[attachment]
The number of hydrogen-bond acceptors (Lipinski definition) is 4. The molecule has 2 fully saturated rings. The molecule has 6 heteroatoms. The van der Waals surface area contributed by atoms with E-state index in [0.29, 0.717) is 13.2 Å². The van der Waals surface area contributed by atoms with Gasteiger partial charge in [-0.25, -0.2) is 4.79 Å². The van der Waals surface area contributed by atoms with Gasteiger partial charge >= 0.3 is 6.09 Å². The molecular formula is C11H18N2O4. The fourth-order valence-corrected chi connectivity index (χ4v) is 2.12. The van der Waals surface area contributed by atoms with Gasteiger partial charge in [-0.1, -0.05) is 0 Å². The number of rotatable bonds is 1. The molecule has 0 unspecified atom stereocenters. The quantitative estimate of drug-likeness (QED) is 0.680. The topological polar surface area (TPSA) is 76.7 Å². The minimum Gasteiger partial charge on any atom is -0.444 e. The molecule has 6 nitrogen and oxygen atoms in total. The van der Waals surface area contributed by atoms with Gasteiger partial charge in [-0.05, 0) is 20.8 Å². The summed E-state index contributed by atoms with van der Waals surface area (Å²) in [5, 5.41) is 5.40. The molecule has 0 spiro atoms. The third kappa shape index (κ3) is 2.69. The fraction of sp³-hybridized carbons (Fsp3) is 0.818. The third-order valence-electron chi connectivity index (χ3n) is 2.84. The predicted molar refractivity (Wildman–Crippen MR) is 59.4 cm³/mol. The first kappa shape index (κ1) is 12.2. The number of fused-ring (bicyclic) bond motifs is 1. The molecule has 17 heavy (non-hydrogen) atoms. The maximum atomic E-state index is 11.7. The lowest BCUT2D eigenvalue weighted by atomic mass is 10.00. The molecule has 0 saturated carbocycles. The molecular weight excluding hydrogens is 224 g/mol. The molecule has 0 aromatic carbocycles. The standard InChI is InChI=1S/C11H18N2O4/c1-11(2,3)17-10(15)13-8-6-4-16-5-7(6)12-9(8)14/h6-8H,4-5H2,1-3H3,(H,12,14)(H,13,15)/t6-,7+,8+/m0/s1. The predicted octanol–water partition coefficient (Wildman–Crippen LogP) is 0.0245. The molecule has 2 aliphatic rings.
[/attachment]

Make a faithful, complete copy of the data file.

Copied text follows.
The number of hydrogen-bond acceptors (Lipinski definition) is 4. The molecule has 2 fully saturated rings. The molecule has 6 heteroatoms. The van der Waals surface area contributed by atoms with E-state index in [0.29, 0.717) is 13.2 Å². The van der Waals surface area contributed by atoms with Gasteiger partial charge in [-0.25, -0.2) is 4.79 Å². The van der Waals surface area contributed by atoms with Gasteiger partial charge >= 0.3 is 6.09 Å². The molecular formula is C11H18N2O4. The fourth-order valence-corrected chi connectivity index (χ4v) is 2.12. The van der Waals surface area contributed by atoms with Gasteiger partial charge in [-0.1, -0.05) is 0 Å². The number of rotatable bonds is 1. The molecule has 0 unspecified atom stereocenters. The quantitative estimate of drug-likeness (QED) is 0.680. The topological polar surface area (TPSA) is 76.7 Å². The minimum Gasteiger partial charge on any atom is -0.444 e. The molecule has 6 nitrogen and oxygen atoms in total. The van der Waals surface area contributed by atoms with Gasteiger partial charge in [-0.05, 0) is 20.8 Å². The summed E-state index contributed by atoms with van der Waals surface area (Å²) in [5, 5.41) is 5.40. The molecule has 0 spiro atoms. The third kappa shape index (κ3) is 2.69. The fraction of sp³-hybridized carbons (Fsp3) is 0.818. The third-order valence-electron chi connectivity index (χ3n) is 2.84. The predicted molar refractivity (Wildman–Crippen MR) is 59.4 cm³/mol. The first kappa shape index (κ1) is 12.2. The number of fused-ring (bicyclic) bond motifs is 1. The molecule has 17 heavy (non-hydrogen) atoms. The maximum atomic E-state index is 11.7. The lowest BCUT2D eigenvalue weighted by atomic mass is 10.00. The molecule has 0 saturated carbocycles. The molecular weight excluding hydrogens is 224 g/mol. The molecule has 0 aromatic carbocycles. The standard InChI is InChI=1S/C11H18N2O4/c1-11(2,3)17-10(15)13-8-6-4-16-5-7(6)12-9(8)14/h6-8H,4-5H2,1-3H3,(H,12,14)(H,13,15)/t6-,7+,8+/m0/s1. The predicted octanol–water partition coefficient (Wildman–Crippen LogP) is 0.0245. The molecule has 2 aliphatic rings.